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Thanks! -- Arnie Perlstein, Portland, OR

Wednesday, March 2, 2011

"What is before me, I see" "All that is, I see"

Nancy Mayer wrote the following in Janeites as one of several responses to Diane Reynolds's asking why Jane Austen did not at any point make any reference to Maypoles in her novels:

[Nancy] "I was actually thinking more of the omission of such country matters in the letters than in the novels."

I then responded to Nancy, taking things in a slightly different direction:

That was a fortuitous choice of words on your part, because it reminds me of the following conversation between Hamlet and Ophelia in Act 3, Scene 2:

Hamlet: Lady, shall I lie in your lap/./
[Lying down at Ophelia's Feet]
Ophelia://No, my lord.
Hamlet: //I mean, my head upon your lap?
Ophelia://Ay, my lord.
Hamlet://Do you think I mean country matters?
Ophelia://I think nothing, my lord.
Hamlet: That's a fair thought to lie between maids' legs.
Ophelia: What is, my lord?
Hamlet: Nothing.
Ophelia: You are merry, my lord
Hamlet: Who, I?
Ophelia: Ay, my lord.

And I am not (merely) being merry in this quotation, because it gives me the opportunity to point out that I have known for nearly four years now that the "courtship" (in both senses of that word) involving Hamlet and Ophelia is one of the most important allusive subtexts of _Emma_, and also that the above quoted scene has more than a little to do with the following comments by the sharp elf Mary Crawford....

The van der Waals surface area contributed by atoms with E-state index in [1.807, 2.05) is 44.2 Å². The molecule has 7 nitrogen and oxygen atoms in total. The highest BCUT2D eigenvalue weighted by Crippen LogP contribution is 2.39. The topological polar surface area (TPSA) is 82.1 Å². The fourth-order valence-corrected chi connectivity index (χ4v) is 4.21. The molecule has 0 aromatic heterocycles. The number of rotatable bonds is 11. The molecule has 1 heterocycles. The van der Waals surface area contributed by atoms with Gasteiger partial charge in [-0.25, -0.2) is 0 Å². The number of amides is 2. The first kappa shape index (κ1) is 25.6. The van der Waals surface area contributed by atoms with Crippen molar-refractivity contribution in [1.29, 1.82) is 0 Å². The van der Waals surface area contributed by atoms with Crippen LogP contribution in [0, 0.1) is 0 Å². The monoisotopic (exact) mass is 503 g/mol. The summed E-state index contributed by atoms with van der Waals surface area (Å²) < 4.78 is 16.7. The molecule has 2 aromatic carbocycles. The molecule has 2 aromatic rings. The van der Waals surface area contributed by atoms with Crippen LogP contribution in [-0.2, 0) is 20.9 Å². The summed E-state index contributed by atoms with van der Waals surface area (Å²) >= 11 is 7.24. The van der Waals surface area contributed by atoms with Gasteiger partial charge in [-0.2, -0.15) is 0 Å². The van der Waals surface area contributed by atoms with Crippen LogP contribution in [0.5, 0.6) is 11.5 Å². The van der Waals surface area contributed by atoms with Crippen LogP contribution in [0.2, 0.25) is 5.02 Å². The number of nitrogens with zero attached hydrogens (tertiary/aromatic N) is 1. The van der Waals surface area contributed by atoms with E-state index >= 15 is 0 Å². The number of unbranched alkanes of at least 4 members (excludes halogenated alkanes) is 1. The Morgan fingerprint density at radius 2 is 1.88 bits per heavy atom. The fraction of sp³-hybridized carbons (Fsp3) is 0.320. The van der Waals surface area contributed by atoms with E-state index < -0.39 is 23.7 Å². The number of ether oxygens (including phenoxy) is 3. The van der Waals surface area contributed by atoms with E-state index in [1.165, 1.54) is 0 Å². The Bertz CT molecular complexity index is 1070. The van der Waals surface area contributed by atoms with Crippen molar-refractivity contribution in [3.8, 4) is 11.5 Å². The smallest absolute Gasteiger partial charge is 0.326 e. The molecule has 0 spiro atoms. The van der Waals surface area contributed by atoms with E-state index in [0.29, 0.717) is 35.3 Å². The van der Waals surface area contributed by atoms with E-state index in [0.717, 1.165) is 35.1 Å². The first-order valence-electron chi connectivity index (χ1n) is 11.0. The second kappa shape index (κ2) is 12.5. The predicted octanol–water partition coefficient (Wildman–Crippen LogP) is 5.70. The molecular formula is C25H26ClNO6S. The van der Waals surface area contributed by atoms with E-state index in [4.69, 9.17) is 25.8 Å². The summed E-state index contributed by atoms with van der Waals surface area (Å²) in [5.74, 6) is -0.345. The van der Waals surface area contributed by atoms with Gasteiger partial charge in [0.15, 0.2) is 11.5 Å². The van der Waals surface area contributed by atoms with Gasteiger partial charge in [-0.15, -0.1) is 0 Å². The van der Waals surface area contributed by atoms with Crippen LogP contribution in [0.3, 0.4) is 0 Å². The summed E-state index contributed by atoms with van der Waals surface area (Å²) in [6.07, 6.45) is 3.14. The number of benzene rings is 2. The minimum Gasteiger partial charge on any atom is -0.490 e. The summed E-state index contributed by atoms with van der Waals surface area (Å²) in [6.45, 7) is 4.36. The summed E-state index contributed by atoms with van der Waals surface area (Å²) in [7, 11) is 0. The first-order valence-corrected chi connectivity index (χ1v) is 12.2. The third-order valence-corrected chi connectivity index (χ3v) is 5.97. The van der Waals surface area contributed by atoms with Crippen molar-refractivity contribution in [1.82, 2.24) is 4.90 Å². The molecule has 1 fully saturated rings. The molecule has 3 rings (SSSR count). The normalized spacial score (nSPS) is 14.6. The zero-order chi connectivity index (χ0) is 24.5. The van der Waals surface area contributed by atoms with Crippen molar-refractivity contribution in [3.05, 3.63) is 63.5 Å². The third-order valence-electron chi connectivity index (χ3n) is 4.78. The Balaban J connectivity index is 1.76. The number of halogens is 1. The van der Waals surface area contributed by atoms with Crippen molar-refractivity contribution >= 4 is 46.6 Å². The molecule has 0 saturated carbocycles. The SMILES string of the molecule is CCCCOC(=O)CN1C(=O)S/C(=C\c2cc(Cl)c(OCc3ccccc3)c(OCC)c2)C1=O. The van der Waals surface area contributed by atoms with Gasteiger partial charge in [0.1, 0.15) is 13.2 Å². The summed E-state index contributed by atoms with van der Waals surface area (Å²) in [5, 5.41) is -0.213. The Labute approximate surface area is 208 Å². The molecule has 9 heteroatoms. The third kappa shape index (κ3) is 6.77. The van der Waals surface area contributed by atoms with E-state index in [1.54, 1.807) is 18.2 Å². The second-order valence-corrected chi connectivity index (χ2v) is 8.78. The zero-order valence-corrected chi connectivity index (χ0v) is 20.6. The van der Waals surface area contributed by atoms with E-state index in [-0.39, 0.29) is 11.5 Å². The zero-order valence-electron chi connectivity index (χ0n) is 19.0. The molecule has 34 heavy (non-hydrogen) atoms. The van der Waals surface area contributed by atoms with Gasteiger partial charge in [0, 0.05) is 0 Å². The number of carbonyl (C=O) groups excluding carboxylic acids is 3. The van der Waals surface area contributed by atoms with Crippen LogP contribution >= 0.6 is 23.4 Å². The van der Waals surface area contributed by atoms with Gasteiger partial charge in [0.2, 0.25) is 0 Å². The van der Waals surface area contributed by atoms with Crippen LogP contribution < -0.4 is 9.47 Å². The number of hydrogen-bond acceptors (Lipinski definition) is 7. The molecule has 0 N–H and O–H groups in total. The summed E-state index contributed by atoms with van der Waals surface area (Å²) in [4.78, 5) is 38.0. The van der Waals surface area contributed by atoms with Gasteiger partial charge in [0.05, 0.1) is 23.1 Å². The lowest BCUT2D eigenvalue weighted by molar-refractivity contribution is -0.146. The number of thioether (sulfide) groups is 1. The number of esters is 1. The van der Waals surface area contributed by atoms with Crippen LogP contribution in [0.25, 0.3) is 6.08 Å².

"I have no eye or ingenuity for such matters, but as they are before me; and had I a place of my own in the country, I should be most thankful to any Mr Repton who would undertake it..."

...which sound startlingly like the following comments by the (also) sharp elf Miss Bates...

"What is before me, I see."

...and even more startlingly like the following exchange between the (also) sharp elf Queen Gertrude and (we already knew) super-sharp elf Hamlet in Act 3, Scene 3:

Hamlet: Do you see nothing there?

Gertrude: Nothing at all, yet all that is I see.

....and, finally, and perhaps most startlingly, this smiling and very dirty comment by Edward Ferrars...

"Because," replied he, smiling, "among the rest of the objects before me, I see a very dirty lane."

...which is part and parcel of the following post at my blog to which I have referred on several occasions:

So perhaps those who contemplate all of the above, as well as my recent posts about Jane Austen's eulogy-poem to Madam Lefroy, might disagree with you, Nancy, as to the omission of country matters from either the letters _or_ the novels.

Cheers, ARNIE

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